position in React Native is similar to regular CSS, but everything is set to
relative by default, so
absolute positioning is always relative to the parent.
If we want to position a child using specific numbers of logical pixels relative to its parent, set the child to have
If we want to position a child relative to something that is not its parent, don’t use styles for that. Use the component tree.
For example, Think of our container as a line of people. And we are telling each person to stand 5 meters behind the person in front of him (marginTop: 5). If this person is set to
relative he will respect the line and will position himself relatively to the person in front of him. If this person is set to
absolute he will ignore all of the people in the line and will position himself as if the line was empty, 5 meters from where the line (his parent container) starts.
zIndex controls which components display on top of others. Normally, we don’t use
zIndex. Components render according to their order in the document tree, so later components draw over earlier ones.
zIndex may be useful if we have animations or custom modal interfaces where we don’t want this behavior.
It works like the CSS
z-index property – components with a larger
zIndex will render on top. Think of the z-direction like it’s pointing from the phone into our eyeball.
zIndex may require
Views to be siblings of each other for it to work as expected.
In the following example the zIndex of the yellow square to 1.
10. Flex Basis, Grow, and Shrink
flexGrowdescribes how any space within a container should be distributed among its children along the main axis. After laying out its children, a container will distribute any remaining space according to the flex grow values specified by its children.
flexGrowaccepts any floating point value >= 0, with 0 being the default value. A container will distribute any remaining space among its children weighted by the children’s
flexShrinkdescribes how to shrink children along the main axis in the case in which the total size of the children overflows the size of the container on the main axis.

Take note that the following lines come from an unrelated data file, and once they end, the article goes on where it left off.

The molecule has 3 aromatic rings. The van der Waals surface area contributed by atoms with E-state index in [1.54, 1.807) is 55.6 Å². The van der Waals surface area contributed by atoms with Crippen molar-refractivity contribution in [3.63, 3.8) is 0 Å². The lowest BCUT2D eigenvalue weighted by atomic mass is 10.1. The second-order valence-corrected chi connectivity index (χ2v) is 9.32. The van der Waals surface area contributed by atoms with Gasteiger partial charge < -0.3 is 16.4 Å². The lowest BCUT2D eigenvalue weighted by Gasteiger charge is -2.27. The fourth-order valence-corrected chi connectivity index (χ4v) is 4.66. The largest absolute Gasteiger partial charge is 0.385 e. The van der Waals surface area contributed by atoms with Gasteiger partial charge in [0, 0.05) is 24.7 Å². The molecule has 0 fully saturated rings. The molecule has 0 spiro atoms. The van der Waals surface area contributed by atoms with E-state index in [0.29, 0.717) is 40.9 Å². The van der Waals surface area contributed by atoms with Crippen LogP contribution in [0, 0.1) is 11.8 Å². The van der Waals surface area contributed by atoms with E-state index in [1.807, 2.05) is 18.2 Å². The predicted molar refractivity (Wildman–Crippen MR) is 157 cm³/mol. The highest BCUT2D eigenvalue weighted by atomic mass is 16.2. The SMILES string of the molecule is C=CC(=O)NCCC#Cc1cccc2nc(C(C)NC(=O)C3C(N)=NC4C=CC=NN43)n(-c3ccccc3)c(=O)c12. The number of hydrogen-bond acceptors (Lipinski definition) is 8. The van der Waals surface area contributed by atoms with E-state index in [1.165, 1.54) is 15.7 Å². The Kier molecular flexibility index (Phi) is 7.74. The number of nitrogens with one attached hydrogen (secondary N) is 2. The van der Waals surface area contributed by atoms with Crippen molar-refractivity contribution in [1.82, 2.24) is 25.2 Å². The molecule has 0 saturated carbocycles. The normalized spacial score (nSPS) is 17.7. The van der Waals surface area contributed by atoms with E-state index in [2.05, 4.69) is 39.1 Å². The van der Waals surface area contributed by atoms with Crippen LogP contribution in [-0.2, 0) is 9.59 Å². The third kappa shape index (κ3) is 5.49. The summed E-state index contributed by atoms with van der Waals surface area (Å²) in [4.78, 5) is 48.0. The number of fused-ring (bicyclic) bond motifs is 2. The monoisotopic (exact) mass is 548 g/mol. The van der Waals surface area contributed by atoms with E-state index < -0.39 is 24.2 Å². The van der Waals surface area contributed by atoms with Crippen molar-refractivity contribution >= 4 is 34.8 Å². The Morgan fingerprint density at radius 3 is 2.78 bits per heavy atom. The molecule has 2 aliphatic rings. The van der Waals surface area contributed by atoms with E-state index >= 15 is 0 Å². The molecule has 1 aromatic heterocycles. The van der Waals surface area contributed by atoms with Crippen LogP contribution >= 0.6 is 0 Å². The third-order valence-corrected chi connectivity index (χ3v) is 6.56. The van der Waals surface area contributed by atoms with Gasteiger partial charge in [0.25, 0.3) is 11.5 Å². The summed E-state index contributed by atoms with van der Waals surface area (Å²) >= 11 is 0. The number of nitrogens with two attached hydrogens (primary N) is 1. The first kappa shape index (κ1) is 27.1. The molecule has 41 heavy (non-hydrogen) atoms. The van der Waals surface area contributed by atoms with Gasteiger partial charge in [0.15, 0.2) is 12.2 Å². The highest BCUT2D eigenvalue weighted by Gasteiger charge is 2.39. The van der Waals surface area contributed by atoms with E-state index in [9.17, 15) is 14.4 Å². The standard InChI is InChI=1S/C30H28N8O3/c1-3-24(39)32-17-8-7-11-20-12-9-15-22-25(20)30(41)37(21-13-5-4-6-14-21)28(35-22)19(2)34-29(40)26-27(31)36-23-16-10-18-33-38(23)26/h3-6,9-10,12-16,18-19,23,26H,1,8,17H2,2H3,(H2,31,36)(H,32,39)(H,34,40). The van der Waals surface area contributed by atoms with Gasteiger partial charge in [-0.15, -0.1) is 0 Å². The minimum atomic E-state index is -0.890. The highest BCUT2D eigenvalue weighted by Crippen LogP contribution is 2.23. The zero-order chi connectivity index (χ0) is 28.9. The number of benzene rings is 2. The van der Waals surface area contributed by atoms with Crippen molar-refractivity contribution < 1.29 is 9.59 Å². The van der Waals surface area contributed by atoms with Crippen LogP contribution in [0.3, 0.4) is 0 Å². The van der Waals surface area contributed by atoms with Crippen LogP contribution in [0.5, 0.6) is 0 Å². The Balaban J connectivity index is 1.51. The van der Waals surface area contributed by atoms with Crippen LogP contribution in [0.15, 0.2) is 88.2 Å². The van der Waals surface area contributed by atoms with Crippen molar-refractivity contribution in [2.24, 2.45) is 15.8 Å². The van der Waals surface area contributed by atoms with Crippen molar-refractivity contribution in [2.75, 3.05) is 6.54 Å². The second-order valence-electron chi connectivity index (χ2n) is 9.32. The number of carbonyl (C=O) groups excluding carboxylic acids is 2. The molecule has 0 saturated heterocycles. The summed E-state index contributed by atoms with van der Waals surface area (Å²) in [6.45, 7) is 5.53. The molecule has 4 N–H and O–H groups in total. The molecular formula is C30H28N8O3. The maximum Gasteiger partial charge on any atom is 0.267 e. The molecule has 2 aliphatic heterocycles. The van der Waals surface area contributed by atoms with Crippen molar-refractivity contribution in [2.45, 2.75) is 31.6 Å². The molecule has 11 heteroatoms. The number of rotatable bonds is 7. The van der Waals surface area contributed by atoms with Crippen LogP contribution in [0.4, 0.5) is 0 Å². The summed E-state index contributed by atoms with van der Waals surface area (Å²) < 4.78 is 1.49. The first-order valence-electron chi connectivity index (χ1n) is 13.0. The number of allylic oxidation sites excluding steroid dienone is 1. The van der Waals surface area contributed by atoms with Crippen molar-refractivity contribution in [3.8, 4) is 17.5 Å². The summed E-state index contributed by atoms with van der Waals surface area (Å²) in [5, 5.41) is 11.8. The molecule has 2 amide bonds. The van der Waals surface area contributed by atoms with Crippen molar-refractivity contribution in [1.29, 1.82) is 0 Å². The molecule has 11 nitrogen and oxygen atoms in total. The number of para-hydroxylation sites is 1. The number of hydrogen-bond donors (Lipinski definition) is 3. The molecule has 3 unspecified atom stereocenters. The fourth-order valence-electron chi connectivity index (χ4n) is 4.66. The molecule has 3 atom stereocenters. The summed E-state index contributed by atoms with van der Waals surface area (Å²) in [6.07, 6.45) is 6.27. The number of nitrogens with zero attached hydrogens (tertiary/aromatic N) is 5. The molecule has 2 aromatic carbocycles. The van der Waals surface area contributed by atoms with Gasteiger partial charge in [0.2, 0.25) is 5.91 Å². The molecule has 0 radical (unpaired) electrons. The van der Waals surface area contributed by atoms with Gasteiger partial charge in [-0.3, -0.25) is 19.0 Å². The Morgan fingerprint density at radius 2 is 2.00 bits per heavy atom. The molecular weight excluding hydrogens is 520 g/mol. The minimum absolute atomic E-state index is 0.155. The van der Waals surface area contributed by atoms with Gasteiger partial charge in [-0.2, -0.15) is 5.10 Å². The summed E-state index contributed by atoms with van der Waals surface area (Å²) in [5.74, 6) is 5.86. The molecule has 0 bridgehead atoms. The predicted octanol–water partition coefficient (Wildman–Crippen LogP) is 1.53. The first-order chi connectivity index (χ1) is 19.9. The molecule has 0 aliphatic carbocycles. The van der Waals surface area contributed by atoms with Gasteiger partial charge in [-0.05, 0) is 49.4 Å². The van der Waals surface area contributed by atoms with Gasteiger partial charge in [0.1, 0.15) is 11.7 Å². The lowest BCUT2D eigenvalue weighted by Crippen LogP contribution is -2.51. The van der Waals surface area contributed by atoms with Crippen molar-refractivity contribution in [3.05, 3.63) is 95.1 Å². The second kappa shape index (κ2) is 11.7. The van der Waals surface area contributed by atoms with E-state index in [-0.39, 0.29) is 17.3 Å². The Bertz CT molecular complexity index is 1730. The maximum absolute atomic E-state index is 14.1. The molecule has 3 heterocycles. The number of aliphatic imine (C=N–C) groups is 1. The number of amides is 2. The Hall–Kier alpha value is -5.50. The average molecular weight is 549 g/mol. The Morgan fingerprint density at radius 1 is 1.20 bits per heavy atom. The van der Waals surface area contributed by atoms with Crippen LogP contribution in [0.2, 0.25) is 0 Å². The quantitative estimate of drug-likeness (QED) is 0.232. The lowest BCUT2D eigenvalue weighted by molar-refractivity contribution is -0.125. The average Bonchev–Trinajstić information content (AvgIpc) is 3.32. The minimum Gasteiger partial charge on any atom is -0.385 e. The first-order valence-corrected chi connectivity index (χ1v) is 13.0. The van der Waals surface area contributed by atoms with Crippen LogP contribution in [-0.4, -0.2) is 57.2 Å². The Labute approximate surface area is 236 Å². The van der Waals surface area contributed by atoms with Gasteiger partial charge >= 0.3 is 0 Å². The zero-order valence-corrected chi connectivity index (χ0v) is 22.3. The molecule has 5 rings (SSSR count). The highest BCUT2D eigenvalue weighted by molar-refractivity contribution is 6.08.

flexShrinkis very similar to
flexGrowand can be thought of in the same way if any overflowing size is considered to be negative remaining space. These two properties also work well together by allowing children to grow and shrink as needed.
flexShrinkaccepts any floating point value >= 0, with 1 being the default value. A container will shrink its children weighted by the children’s
flexBasisis an axis-independent way of providing the default size of an item along the main axis. Setting the
flexBasisof a child is similar to setting the
widthof that child if its parent is a container with
flexDirection: rowor setting the
heightof a child if its parent is a container with
flexDirection: column. The
flexBasisof an item is the default size of that item, the size of the item before any
flexShrinkcalculations are performed.
11. Width and Height
width property specifies the width of an element’s content area. Similarly, the
height property specifies the height of an element’s content area.
height can take the following values:
auto(default value) React Native calculates the width/height for the element based on its content, whether that is other children, text, or an image.
pixelsDefines the width/height in absolute pixels. Depending on other styles set on the component, this may or may not be the final dimension of the node.
percentageDefines the width or height in percentage of its parent’s width or height, respectively.
That’s all about in this article.
In this article, We understood about Flexbox layout in React Native. We also discussed the different basic props of Flexbox layout for styling a component in React Native.
Thanks for reading ! I hope you enjoyed and learned about the Flexbox layout concepts in React Native. Reading is one thing, but the only way to master it is to do it yourself.